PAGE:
Democracy: EU elites keep power from the people
24 August 2011
The New York Times
On one point the populists are right – the EU doesn't listen to its citizens. And actions undertaken by leaders and institutions only reinforce the sentiment that European integration proceeds through technocratic measures over which people have no control.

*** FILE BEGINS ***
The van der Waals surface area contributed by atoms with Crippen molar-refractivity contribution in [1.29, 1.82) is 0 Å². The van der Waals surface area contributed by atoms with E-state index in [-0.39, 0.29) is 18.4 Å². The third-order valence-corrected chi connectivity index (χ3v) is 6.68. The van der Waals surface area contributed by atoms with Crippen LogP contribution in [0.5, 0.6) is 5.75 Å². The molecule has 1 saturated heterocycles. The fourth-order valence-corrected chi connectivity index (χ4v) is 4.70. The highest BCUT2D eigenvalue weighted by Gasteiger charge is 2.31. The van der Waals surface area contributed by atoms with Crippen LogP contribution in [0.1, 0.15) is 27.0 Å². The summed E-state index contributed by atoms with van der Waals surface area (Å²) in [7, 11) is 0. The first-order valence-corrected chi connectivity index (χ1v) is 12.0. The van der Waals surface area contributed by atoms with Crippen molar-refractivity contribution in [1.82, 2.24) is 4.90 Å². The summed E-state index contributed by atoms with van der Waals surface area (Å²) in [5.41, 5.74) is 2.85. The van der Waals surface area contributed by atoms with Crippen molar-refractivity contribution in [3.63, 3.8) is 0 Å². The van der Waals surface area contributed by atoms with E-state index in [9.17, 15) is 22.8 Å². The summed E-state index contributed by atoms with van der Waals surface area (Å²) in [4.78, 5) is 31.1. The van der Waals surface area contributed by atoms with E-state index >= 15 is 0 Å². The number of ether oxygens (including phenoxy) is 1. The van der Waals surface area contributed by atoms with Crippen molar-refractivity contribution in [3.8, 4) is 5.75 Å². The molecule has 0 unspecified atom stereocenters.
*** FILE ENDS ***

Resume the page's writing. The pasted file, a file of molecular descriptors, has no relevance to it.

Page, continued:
When the German philosopher Jürgen Habermas says something about Europe and his country, Germans take special note. As a passionate European with a big following in the United States, Mr. Habermas, 82, comments when he senses that things are going very wrong. So when he recently delivered a speech in Berlin amid the continuing euro crisis, he captivated his audience. He accused the political elites of reneging on their responsibility to bring Europe to its citizens. “The process of European integration, which has always taken place over the heads of the population, has now reached a dead end,” Mr. Habermas said at a forum hosted by the European Council on Foreign Relations. “It cannot go any further without switching from its usual administrative mode to one of greater public involvement.” The political elites “are burying their heads in the sand,” he said, adding, “They are doggedly persisting with their elitist project and the disenfranchisement of the European population.” Those who agree with Mr. Habermas often cite the behavior of José Manuel Barroso, president of the European Commission, the Union’s executive, and Herman Van Rompuy, president of the European Council, which represents the 27 member states. During these past months, both have failed to explain to a wider public what is happening to Europe and the euro. When they give interviews, they tend to address an elitist audience. Neither reaches out to citizens. “I doubt if they ever thought of doing town-hall meetings,” said Pawel Swieboda, director of DemosEuropa, an independent research organization in Warsaw. “They don’t bother to do such meetings because they don’t have to stand for election,” added Reinhard Bütikofer, a German and leader of the Greens in the European Parliament. Read full article in the New York Times...